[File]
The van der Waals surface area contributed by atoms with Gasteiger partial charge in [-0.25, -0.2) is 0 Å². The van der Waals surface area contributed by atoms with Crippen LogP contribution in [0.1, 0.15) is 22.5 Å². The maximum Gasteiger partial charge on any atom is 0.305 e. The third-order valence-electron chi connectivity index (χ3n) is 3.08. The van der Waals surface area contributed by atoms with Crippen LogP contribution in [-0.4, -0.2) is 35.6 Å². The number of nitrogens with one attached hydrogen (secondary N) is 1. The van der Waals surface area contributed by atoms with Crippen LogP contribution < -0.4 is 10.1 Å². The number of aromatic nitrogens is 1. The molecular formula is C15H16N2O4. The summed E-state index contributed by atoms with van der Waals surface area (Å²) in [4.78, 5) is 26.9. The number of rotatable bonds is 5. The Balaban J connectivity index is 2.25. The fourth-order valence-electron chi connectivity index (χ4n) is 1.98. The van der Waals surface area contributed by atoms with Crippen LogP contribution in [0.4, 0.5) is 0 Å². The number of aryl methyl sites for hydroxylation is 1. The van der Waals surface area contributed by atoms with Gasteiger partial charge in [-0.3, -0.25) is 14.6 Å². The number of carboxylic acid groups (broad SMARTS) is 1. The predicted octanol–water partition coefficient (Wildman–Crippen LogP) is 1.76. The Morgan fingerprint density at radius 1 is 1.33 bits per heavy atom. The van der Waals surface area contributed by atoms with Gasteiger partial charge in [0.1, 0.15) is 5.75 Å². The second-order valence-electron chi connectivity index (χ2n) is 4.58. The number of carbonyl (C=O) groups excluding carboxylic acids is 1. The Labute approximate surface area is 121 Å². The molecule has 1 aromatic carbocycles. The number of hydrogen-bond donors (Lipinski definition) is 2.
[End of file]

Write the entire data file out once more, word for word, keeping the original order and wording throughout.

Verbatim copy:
The van der Waals surface area contributed by atoms with Gasteiger partial charge in [-0.25, -0.2) is 0 Å². The van der Waals surface area contributed by atoms with Crippen LogP contribution in [0.1, 0.15) is 22.5 Å². The maximum Gasteiger partial charge on any atom is 0.305 e. The third-order valence-electron chi connectivity index (χ3n) is 3.08. The van der Waals surface area contributed by atoms with Crippen LogP contribution in [-0.4, -0.2) is 35.6 Å². The number of nitrogens with one attached hydrogen (secondary N) is 1. The van der Waals surface area contributed by atoms with Crippen LogP contribution < -0.4 is 10.1 Å². The number of aromatic nitrogens is 1. The molecular formula is C15H16N2O4. The summed E-state index contributed by atoms with van der Waals surface area (Å²) in [4.78, 5) is 26.9. The number of rotatable bonds is 5. The Balaban J connectivity index is 2.25. The fourth-order valence-electron chi connectivity index (χ4n) is 1.98. The van der Waals surface area contributed by atoms with Crippen LogP contribution in [0.4, 0.5) is 0 Å². The number of aryl methyl sites for hydroxylation is 1. The van der Waals surface area contributed by atoms with Gasteiger partial charge in [-0.3, -0.25) is 14.6 Å². The number of carboxylic acid groups (broad SMARTS) is 1. The predicted octanol–water partition coefficient (Wildman–Crippen LogP) is 1.76. The Morgan fingerprint density at radius 1 is 1.33 bits per heavy atom. The van der Waals surface area contributed by atoms with Gasteiger partial charge in [0.1, 0.15) is 5.75 Å². The second-order valence-electron chi connectivity index (χ2n) is 4.58. The number of carbonyl (C=O) groups excluding carboxylic acids is 1. The Labute approximate surface area is 121 Å². The molecule has 1 aromatic carbocycles. The number of hydrogen-bond donors (Lipinski definition) is 2.